Italy's Matteo Salvini rails against EU migration policy

Move comes as charity rescue ship prepares to set sail for migrants off Libyan coast

FILE PHOTO: Italian Deputy Prime Minister Matteo Salvini addresses a news conference at Viminale Palace, Rome, Italy, July 15 2019. REUTERS/Remo Casilli/File Photo
Powered by automated translation

The EU's migration policy ignores problems faced by countries most affected by asylum seekers across the Mediterranean, Italian Interior Minister Matteo Salvini complained on Sunday.

Mr Salvini, also Italian Deputy Prime Minister, criticised the central roles played by France and Germany in setting migration policy for the EU.

“Enough of making choices only in Paris and Berlin,” he wrote in a Facebook on Sunday, accompanied by a letter sent to French Interior Minister Christophe Castaner.

"Italy is no longer willing to accept all the migrants that arrive in Europe.

“France and Germany cannot decide migration policy by ignoring the demands of the most exposed countries such as us and Malta."

Mr Salvini, leader of the right-wing League party, is considering  pulling out of a coalition government, which could lead to elections.

The League has clashed with its ruling partner, the Five Star Movement, over immigration and other key issues.

Polls suggest that its stance on migration has contributed to the League becoming the most popular in Italy, with support up sharply since last year’s national elections.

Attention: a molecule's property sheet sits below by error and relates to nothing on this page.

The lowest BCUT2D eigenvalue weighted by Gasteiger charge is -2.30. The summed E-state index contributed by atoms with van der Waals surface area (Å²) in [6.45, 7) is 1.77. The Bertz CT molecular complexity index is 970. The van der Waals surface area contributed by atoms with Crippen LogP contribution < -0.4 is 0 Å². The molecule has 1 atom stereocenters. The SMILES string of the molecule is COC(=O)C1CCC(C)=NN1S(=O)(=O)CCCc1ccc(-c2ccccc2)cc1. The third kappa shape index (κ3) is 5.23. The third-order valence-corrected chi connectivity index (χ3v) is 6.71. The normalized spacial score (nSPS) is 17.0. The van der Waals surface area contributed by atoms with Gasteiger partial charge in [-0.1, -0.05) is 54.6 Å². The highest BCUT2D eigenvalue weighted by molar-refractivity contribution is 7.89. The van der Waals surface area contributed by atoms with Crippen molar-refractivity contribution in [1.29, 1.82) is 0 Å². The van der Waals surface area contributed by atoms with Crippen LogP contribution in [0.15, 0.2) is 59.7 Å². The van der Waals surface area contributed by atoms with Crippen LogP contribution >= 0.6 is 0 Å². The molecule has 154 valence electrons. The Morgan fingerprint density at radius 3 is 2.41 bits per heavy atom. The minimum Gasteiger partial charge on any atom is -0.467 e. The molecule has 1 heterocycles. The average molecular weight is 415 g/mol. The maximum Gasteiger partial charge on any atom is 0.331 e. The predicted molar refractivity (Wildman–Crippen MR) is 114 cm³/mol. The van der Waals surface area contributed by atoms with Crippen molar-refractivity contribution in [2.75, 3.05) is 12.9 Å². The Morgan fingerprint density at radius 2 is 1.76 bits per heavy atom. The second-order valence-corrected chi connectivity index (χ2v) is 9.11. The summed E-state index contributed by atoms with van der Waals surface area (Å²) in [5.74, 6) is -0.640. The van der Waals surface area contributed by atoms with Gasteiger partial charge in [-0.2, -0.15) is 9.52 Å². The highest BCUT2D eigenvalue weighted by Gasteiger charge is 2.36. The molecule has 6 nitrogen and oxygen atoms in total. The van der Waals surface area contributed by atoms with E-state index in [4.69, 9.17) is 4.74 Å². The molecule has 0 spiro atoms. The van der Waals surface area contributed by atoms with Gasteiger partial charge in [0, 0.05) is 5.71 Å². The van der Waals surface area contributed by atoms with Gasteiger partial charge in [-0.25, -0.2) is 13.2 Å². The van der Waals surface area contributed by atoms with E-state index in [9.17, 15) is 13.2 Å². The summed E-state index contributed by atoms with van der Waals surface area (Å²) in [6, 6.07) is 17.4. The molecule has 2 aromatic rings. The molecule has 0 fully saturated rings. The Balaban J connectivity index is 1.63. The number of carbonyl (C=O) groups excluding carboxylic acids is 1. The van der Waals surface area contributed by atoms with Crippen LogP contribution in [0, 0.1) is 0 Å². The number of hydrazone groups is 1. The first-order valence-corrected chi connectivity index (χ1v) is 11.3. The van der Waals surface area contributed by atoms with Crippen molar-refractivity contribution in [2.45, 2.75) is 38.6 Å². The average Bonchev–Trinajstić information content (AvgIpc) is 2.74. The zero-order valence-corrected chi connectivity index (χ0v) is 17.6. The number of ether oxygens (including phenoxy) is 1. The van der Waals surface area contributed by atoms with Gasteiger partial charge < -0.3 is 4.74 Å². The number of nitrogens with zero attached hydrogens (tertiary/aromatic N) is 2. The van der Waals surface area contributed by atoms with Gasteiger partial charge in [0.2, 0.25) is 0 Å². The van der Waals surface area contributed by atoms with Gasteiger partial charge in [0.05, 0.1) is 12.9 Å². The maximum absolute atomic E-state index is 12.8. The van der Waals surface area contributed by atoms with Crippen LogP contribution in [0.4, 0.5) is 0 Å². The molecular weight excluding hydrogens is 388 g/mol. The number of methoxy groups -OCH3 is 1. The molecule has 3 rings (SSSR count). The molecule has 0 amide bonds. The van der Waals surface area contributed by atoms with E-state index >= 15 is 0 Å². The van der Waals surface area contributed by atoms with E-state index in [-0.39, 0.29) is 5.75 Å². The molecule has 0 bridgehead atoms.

Italy is the entry point for many migrants arriving by sea but the EU remains divided over the best way to distribute asylum seekers across its members.

Mr Salvini has sought to stop migrants arriving in Italy by blocking the work of charity rescue ships, which have been denied the right to dock at Italian ports.

Doctors without Borders said on Sunday that it was resuming its rescues with the launch of a new vessel, the Norwegian-flagged Ocean Viking, at the end of July.

It had previously halted its operations in December because of “sustained attacks on search and rescue by European states”.

“Politicians would have you believe that the deaths of hundreds of people at sea, and the suffering of thousands of refugees and migrants trapped in Libya, are the acceptable price of attempts to control migration,” said the medical charity's spokesman, Sam Turner.

“The cold reality is that while they herald the end of the so-called European migration crisis, they are knowingly turning a blind eye to the humanitarian crisis these policies perpetuate in Libya and at sea.”

The International Organisation for Migration says at least 426 people have died trying to cross the central Mediterranean this year.

The new operation comes a month after the arrest in Italy of Carola Rackete, the German captain of the Sea-Watch 3, for docking without permission to land with 40 rescued migrants.

Ms Rackete was held for several days after the ship hit an Italian police speedboat while entering the port of Lampedusa, despite being banned from Italian waters.

She said she had to bring ashore the migrants, who were rescued in June, to avert a humanitarian tragedy.